Last month the European Court of Human Rights ruled that Russia must pay damages for refusing to allow ‘pride parades’ to be held in Moscow. Richard Mole argues that Russian anti-LGBT legislation is having a counter-productive effect by mobilising activists both within the country and beyond Russia’s borders. Despite this international pressure, Russian authorities have so far shown little sign of backing down.

Almost 20 years after it was decriminalised, homosexuality in Russia is coming under renewed attack. In March St Petersburg became the fourth Russian city to adopt legislation banning ‘homosexual propaganda’. While commentators argued that the vagueness of the law, which bans ‘public action aimed at propagandising sodomy, lesbianism, bisexualism and transgenderism among minors’, would make it difficult to bring successful prosecutions against transgressors, LGBT rights activist Nikolay Alexeyev was convicted in May for breaching the law by picketing St Petersburg City Hall with a banner, which read ‘Homosexuality is not a perversion’.

Arrest of Nikolay Alexeyev while protesting against Yuri Luzhkov (Credit: Niko111 – CC BY-SA 3.0)

Alexeyev’s insistence that there were no minors present at the City Hall can be taken as proof, if proof were needed, that the law was not motivated by a desire to protect Russian children or Russian society, but is simply the latest in a series of legislative measures used by the state to intimidate political opponents and generate an atmosphere of legal disquiet. Were activists to go ahead and hold meetings or rallies which were subsequently attacked, police could use the law to justify not intervening to protect activists, as the events could be deemed ‘homosexual propaganda’ –  a criminal offence.

While the threat of prosecution and violence should not be underestimated, a more damaging consequence of the law for LGBT individuals in Russia is the association of homosexuality with criminality. Activists’ ability to convince the general population that LGBT individuals deserve equal rights is seriously undermined if they are viewed as criminals. The law thus seeks to silence anyone attempting to counter a political discourse in which homosexuals are depicted as social deviants, paedophiles, or mentally ill, and grants homophobes an exclusive voice and moral leadership in public debates about sexuality.

It has been suggested that the Russian state is seeking through legislation to force gays and lesbians back into the closet and make homosexuality invisible, as it was in the USSR. However, the situation is far from being as desperate as it was during the Soviet period. For one thing, an experienced LGBT rights movement does exist in Russia. While, for many years, gays and lesbians in Russia were criticised by activists for their political apathy, anti-gay laws have lit a fire under many sexual dissidents. The top-down pressure from the state has produced bottom-up counter-pressure in the form of a wave of new (or renewed) LGBT activism.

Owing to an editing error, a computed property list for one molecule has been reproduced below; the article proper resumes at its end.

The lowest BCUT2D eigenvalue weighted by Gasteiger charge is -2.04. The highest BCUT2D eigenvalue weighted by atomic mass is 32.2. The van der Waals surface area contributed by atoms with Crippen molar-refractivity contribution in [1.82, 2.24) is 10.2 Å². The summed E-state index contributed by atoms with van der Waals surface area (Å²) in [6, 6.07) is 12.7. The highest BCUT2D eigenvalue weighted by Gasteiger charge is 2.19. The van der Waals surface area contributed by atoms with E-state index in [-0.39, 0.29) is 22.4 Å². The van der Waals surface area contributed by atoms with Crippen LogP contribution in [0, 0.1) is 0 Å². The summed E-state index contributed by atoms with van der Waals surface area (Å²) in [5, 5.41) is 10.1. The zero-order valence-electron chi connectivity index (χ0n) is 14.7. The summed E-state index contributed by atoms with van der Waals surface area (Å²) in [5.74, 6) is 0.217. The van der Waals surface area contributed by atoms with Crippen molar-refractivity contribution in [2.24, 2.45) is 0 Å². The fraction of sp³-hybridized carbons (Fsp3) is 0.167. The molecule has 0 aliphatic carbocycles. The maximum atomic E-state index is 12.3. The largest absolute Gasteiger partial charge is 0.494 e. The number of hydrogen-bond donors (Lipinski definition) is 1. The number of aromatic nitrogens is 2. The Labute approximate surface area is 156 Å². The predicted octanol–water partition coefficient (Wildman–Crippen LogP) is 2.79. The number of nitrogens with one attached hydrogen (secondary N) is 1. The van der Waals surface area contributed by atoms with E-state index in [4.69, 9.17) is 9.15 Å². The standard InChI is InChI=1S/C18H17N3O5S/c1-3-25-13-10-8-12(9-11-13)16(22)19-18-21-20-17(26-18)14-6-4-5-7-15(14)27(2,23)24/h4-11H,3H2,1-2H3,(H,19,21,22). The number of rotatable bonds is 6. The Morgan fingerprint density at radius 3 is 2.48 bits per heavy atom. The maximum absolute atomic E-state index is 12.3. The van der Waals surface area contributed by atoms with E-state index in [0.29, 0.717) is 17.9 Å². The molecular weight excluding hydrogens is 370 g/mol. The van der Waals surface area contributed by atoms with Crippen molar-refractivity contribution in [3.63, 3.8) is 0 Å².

The law has also brought LGBT rights in Russia – a topic which the authorities sought to suppress – to national and international attention. The law triggered a media frenzy and has been the subject of lively debates on television, in which activists have been able to make their case for greater equality. The visibility the legislation has inadvertently produced can be seen as an important component of resistance to the state-sponsored attempts to make homosexuality invisible.

Russian activists can now count on the support of LGBT movements elsewhere in Europe. While the advice of certain ‘indigenous’ LGBT organisations in Western Europe has been criticised for being somewhat patronising and thus not always welcome, activists  in Russia can also now draw on the support of Russian ‘gay diasporas’ overseas. Russian LGBT migrants in Berlin, many of whom live transnational lives between Germany and Russia, have been active in raising awareness of the situation in their homeland and putting pressure on the German government to act.

So far, however, international pressure is having little impact on Russia. Last month, for the first time, a Council of Europe conference of ministers ended without a declaration being adopted, due to Russia’s opposition to an item referring to the requirement to combat discrimination and violation of the rights of LGBT youth. Moreover, the Russian authorities still refuse to allow a Pride parade to go ahead in Moscow, despite the judgement against them by the European Court of Human Rights. While the majority of Russian citizens may feel that anti-gay legislation does not affect them, they should nevertheless be concerned at the increased use of the law as an instrument of state power.

This article first appeared at the UCL SSEES Research Blog.

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Note:  This article gives the views of the author, and not the position of EUROPP – European Politics and Policy, nor of the London School of Economics.

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About the author

Richard Mole – University College London
Richard Mole is a Senior Lecturer in Political Sociology at UCL-SSEES (School of Slavonic and East European Studies). His research focuses on the relationship between identity and power, with particular reference to political legitimacy,  social citizenship,   gender and sexuality.


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